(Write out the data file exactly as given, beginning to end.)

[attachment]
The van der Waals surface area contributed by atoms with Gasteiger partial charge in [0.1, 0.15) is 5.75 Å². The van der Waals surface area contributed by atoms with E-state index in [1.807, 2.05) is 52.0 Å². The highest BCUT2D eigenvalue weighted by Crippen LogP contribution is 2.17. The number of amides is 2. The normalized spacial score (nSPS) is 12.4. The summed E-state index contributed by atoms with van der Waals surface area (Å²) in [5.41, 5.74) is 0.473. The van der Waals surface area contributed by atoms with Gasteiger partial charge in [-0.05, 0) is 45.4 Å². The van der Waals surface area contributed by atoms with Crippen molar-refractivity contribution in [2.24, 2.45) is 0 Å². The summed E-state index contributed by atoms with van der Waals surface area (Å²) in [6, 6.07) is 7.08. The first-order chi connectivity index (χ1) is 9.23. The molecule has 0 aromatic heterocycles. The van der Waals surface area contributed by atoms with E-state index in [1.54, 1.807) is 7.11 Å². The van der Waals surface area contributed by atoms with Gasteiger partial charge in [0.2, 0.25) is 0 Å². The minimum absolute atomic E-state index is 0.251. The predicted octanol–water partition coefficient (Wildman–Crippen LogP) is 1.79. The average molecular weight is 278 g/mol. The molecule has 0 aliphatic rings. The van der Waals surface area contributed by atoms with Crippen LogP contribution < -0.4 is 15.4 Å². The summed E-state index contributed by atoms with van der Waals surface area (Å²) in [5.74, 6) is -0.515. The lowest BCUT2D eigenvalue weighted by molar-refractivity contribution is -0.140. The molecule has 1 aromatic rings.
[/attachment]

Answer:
The van der Waals surface area contributed by atoms with Gasteiger partial charge in [0.1, 0.15) is 5.75 Å². The van der Waals surface area contributed by atoms with E-state index in [1.807, 2.05) is 52.0 Å². The highest BCUT2D eigenvalue weighted by Crippen LogP contribution is 2.17. The number of amides is 2. The normalized spacial score (nSPS) is 12.4. The summed E-state index contributed by atoms with van der Waals surface area (Å²) in [5.41, 5.74) is 0.473. The van der Waals surface area contributed by atoms with Gasteiger partial charge in [-0.05, 0) is 45.4 Å². The van der Waals surface area contributed by atoms with Crippen molar-refractivity contribution in [2.24, 2.45) is 0 Å². The summed E-state index contributed by atoms with van der Waals surface area (Å²) in [6, 6.07) is 7.08. The first-order chi connectivity index (χ1) is 9.23. The molecule has 0 aromatic heterocycles. The van der Waals surface area contributed by atoms with E-state index in [1.54, 1.807) is 7.11 Å². The van der Waals surface area contributed by atoms with Gasteiger partial charge in [0.2, 0.25) is 0 Å². The minimum absolute atomic E-state index is 0.251. The predicted octanol–water partition coefficient (Wildman–Crippen LogP) is 1.79. The average molecular weight is 278 g/mol. The molecule has 0 aliphatic rings. The van der Waals surface area contributed by atoms with Crippen LogP contribution < -0.4 is 15.4 Å². The summed E-state index contributed by atoms with van der Waals surface area (Å²) in [5.74, 6) is -0.515. The lowest BCUT2D eigenvalue weighted by molar-refractivity contribution is -0.140. The molecule has 1 aromatic rings.